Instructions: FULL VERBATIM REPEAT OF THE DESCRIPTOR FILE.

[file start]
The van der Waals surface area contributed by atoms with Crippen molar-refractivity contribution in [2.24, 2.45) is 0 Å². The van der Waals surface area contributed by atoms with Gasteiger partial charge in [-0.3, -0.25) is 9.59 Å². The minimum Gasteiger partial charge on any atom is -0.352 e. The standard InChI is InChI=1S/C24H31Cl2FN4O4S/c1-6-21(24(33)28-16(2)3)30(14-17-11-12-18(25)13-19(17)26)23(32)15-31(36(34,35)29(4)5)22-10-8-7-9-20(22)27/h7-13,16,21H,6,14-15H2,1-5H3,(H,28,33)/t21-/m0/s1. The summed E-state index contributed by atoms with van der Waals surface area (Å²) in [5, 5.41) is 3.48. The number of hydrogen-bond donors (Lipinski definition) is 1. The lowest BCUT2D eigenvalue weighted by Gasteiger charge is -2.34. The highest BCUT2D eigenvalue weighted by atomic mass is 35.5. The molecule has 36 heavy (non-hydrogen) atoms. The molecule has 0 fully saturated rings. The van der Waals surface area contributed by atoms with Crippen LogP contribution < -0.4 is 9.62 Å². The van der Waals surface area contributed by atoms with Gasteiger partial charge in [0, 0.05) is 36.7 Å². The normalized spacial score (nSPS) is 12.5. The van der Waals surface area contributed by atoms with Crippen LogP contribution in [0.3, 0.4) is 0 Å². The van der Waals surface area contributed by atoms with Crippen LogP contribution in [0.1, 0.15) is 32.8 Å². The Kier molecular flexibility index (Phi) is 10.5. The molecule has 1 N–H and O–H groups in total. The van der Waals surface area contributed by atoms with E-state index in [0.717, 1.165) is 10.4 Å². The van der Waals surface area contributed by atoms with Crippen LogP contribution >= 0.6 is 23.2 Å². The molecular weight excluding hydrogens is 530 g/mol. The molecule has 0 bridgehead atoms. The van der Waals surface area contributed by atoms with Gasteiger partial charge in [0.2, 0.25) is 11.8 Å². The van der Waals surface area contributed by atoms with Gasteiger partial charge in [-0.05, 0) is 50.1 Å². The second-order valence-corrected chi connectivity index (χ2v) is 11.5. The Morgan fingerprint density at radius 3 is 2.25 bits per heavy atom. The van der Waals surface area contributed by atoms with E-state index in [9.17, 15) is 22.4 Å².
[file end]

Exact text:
The van der Waals surface area contributed by atoms with Crippen molar-refractivity contribution in [2.24, 2.45) is 0 Å². The van der Waals surface area contributed by atoms with Gasteiger partial charge in [-0.3, -0.25) is 9.59 Å². The minimum Gasteiger partial charge on any atom is -0.352 e. The standard InChI is InChI=1S/C24H31Cl2FN4O4S/c1-6-21(24(33)28-16(2)3)30(14-17-11-12-18(25)13-19(17)26)23(32)15-31(36(34,35)29(4)5)22-10-8-7-9-20(22)27/h7-13,16,21H,6,14-15H2,1-5H3,(H,28,33)/t21-/m0/s1. The summed E-state index contributed by atoms with van der Waals surface area (Å²) in [5, 5.41) is 3.48. The number of hydrogen-bond donors (Lipinski definition) is 1. The lowest BCUT2D eigenvalue weighted by Gasteiger charge is -2.34. The highest BCUT2D eigenvalue weighted by atomic mass is 35.5. The molecule has 36 heavy (non-hydrogen) atoms. The molecule has 0 fully saturated rings. The van der Waals surface area contributed by atoms with Crippen LogP contribution < -0.4 is 9.62 Å². The van der Waals surface area contributed by atoms with Gasteiger partial charge in [0, 0.05) is 36.7 Å². The normalized spacial score (nSPS) is 12.5. The van der Waals surface area contributed by atoms with Crippen LogP contribution in [0.3, 0.4) is 0 Å². The van der Waals surface area contributed by atoms with Crippen LogP contribution in [0.1, 0.15) is 32.8 Å². The Kier molecular flexibility index (Phi) is 10.5. The molecule has 1 N–H and O–H groups in total. The van der Waals surface area contributed by atoms with E-state index in [0.717, 1.165) is 10.4 Å². The van der Waals surface area contributed by atoms with Crippen LogP contribution >= 0.6 is 23.2 Å². The molecular weight excluding hydrogens is 530 g/mol. The molecule has 0 bridgehead atoms. The van der Waals surface area contributed by atoms with Gasteiger partial charge in [0.2, 0.25) is 11.8 Å². The van der Waals surface area contributed by atoms with Gasteiger partial charge in [-0.05, 0) is 50.1 Å². The second-order valence-corrected chi connectivity index (χ2v) is 11.5. The Morgan fingerprint density at radius 3 is 2.25 bits per heavy atom. The van der Waals surface area contributed by atoms with E-state index in [9.17, 15) is 22.4 Å².